Here comes the Super Bowl. I can see the preparations. Millions of eager families are buying new televisions and stockpiling salty snacks. Millions of husbands roll down the supermarket aisles and stop to buy the "good" beer. Millions of wives plan to make teeming plates of nachos.
None of these people will invite my family to their Super Bowl party. None. And it's all my son Gabriel's fault.
He's a chip licker.
Prior to having kids, my wife and scored many invitations to Super Bowl parties. Neither of us really watches football, but we attended the parties anyway. I enjoyed both the strategic and athletic elements of the game. But mostly, I enjoyed the free food and alcohol.
My wife, on the other hand, enjoyed the fashion and rooted for teams based on their uniform colors. She usually sat to the side saying stuff like,"Ooooh! That team is wearing white uniforms. That's so bold!"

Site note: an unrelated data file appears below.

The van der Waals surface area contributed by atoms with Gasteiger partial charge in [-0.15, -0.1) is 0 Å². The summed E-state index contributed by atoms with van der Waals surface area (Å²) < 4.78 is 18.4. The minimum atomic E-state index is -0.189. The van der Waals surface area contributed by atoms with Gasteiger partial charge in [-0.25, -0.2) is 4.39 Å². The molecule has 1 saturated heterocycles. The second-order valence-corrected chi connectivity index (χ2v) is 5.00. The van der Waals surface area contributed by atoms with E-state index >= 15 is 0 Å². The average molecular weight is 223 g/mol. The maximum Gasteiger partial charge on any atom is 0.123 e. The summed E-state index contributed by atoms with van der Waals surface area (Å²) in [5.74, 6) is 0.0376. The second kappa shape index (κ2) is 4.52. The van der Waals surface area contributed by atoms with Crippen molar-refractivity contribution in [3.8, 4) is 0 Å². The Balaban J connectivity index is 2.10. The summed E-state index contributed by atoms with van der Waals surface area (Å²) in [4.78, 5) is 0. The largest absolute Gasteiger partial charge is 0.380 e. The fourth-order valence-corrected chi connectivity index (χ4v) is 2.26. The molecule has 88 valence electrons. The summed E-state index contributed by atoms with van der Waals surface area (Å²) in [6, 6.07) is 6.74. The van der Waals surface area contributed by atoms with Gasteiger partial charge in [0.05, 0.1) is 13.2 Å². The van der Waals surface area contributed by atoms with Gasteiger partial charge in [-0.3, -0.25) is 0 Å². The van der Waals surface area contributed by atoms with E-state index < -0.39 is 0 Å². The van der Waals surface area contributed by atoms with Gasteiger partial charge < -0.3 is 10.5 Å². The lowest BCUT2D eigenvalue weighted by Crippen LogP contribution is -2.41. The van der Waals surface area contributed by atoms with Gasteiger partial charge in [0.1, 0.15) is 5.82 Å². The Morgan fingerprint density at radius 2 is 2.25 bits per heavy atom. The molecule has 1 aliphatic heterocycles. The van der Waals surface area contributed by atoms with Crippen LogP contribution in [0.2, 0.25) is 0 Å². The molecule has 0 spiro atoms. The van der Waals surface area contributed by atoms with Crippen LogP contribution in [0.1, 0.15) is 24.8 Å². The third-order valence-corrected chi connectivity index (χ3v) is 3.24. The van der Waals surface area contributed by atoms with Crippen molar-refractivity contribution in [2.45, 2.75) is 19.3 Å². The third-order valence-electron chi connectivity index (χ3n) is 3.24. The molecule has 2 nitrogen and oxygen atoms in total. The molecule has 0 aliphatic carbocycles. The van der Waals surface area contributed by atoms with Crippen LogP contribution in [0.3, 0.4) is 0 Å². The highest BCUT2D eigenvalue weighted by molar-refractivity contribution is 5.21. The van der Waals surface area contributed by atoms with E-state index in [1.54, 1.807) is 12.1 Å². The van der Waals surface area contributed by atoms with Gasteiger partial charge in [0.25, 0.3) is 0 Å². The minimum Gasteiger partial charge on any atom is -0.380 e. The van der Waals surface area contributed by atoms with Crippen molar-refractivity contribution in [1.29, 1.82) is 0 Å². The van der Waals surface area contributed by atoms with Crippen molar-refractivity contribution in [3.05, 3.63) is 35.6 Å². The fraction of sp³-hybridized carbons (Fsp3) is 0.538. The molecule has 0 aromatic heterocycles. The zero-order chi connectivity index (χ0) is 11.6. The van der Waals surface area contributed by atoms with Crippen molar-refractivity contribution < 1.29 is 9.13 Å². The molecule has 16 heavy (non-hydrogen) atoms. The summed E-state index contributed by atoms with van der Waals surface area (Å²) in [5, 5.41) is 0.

Here's something I learned about my wife. Anytime she uses the word "bold" in a conversation,that means she's enjoying the free alcohol, too.
All of this crushed to a stop the first time we took Gabriel to a Super Bowl party. A close friend of ours hosted this particular party. Our son was maybe two years old. The party went well enough for about an hour, until we noticed people making odd faces as they ate chips.
The host noticed this as well and asked if something was wrong.
"I don't want to be rude," answered someone, "but your chips are wet."
Everyone eyed my two year-old son standing near one of the chip bowls. He fished a hand down into the bowl and snaked one chip from the bottom. He eyed it curiously and then licked it clean of Ranch seasoning, like a cat cleaning its paws.
And then he put the chip back in the bowl and grabbed another.
"Now, that's bold," I wanted to say.
We were not invited back the next year. And word apparently got out about our chip-licking son because we haven't been invited to a Super Bowl party since. No one invites us to Mexican restaurants either.
We hope to attend another Super Bowl party someday, but the odds - and our kids - are stacked against us. Yesterday morning, I opened a box of six glazed donuts on our kitchen counter. There was one small, neat bite taken out of every donut. I looked around to see my five year-old son Julian smiling at me. I think I cursed out loud.
"What's wrong?" my wife yelled from another room.
"It's Julian," I said. "I thinks he's a donut biter."